An App that Could Stop Traffic
Traffic usually produces aggravation. But for Christian Brüggemann, it led to app inspiration.
While sitting in a London café with a buddy, observing cars packed onto one street while another was empty, he thought, what if vehicles could be directed in such a way that optimized all the possible routes?
Brüggemann, 25, and two of his friends, all of them students at universities in Germany, used this idea to create a Windows Phone app called Greenway that aims to thwart traffic jams and get you from one point to another in the shortest amount of time.
While existing mapping apps such as Waze and Google Maps show their users traffic jams and hazards and offer alternate routes, Greenway hopes to prevent backups from occurring in the first place by using software to predict where drivers are heading. The approach is part of a broader trend that has, for example, seen some insurers offer rates tailored to a person’s driving habits—after tracking their movements via a GPS unit attached to the car.
The Greenway app, which is being tested by dozens of smartphone users around Munich, Germany, has already gained some recognition by clinching an environmental sustainability award (and a $10,000 prize) at Microsoft’s annual Imagine Cup student technology competition in July. The Greenway group is now trying to secure funding to bring its app to iPhone and Android smartphone users.
The app offers users two routes to their destination: a standard shortest one and a traffic-optimized Greenway one, along with the approximate amount of time and fuel it would take to get there using each. If you choose the Greenway path, the app will ping Greenway’s server every 30 seconds with your GPS location to determine if the current route is still the best—a decision made based on knowledge about your location and speed and information about other Greenway users on the road.
Greenway assumes each street has a certain capacity based on its length, number of lanes, and speed limit, Brüggemann says, and reserves slots for participating drivers, directing cars so a road never reaches maximum capacity.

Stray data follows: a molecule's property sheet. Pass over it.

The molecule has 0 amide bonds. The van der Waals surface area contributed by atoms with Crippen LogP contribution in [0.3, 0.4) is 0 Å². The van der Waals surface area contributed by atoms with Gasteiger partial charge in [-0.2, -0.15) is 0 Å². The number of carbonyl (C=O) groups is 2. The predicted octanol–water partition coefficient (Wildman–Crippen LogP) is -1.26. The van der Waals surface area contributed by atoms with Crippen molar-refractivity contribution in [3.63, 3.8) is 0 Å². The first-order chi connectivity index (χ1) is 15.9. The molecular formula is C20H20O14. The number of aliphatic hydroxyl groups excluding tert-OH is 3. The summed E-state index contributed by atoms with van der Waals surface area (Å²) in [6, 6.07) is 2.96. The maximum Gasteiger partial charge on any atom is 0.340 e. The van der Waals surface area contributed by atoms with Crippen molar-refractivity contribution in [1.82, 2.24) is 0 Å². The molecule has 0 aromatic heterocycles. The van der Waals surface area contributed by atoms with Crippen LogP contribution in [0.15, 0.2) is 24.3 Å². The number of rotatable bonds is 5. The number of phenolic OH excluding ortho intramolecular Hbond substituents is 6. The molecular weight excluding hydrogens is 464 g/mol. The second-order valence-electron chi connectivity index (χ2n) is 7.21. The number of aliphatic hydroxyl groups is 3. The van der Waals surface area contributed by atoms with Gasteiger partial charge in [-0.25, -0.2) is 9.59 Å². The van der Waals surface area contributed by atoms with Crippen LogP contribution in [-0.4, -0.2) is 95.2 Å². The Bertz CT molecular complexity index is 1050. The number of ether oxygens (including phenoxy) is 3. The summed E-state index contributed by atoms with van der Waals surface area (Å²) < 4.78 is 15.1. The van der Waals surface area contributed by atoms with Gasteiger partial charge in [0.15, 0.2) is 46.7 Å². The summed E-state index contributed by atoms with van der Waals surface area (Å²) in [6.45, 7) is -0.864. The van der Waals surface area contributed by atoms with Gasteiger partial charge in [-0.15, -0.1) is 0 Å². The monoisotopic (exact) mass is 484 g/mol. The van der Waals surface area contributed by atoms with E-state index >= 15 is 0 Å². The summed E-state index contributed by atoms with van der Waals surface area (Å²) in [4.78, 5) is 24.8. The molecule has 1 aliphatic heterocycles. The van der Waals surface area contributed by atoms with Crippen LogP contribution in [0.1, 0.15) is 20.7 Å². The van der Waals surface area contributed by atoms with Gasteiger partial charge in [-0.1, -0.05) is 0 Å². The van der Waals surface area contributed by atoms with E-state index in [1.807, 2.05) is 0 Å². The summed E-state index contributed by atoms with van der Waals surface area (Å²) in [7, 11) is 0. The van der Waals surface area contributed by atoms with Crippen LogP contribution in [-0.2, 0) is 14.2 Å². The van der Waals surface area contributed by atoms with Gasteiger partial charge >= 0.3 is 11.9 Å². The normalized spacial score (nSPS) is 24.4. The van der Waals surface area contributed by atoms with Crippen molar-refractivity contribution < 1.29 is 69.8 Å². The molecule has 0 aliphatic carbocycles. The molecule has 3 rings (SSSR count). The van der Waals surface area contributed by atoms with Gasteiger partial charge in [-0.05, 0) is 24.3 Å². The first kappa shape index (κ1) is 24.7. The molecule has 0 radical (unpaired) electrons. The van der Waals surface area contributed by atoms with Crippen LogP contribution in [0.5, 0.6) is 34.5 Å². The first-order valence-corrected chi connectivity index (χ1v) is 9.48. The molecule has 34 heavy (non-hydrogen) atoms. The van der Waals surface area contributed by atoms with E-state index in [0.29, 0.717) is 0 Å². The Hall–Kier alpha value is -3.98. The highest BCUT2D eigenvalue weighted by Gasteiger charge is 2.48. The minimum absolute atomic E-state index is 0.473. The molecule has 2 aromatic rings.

If a jam does occur—which Greenway would detect by looking at your average speed—the app will react by rerouting drivers.
Brüggemann says the group’s software can currently simulate up to 50,000 cars, and says results show that, on average, cars taking Greenway routes make it to their destination twice as fast and use up to 20 percent less fuel.
Of course, the Greenway app will be most useful if more people use it: Brüggemann estimates that about 10 percent of drivers in a city would need to have it running for it to work optimally. The team is hoping to make this happen by partnering with taxi companies.
The app is free. The group plans to make money by charging a small amount for the optimized navigation. Brüggemann says the fee—no more than 30 cents per route—will be calculated as 5 percent of the amount of fuel the app estimates you’re saving multiplied by the average per-liter fuel price at the time. This way, he believes, users will still save fuel and Greenway will also get paid. And if you don’t get to your destination in the promised amount of time, you won’t be charged, he says.
But just because Greenway can get you somewhere faster doesn’t always mean you’ll save fuel. Benjamin Seibold, an assistant professor at Temple University who studies traffic flow behavior, says traffic research indicates that even if you take a shorter route, your car may consume more gas if you’re driving in traffic that is less steady.
Still, Seibold thinks there’s potential for software like Greenway to reduce traffic jams and travel times. Other navigation systems that he’s aware of just show drivers current traffic information, he says, so a jam you see on a touch screen in your car might be gone by the time you arrive at that spot on the road.
“Using a predictor like in the Greenway system, even if it’s not perfect, will still give a significant leap forward compared with using nothing,” he says.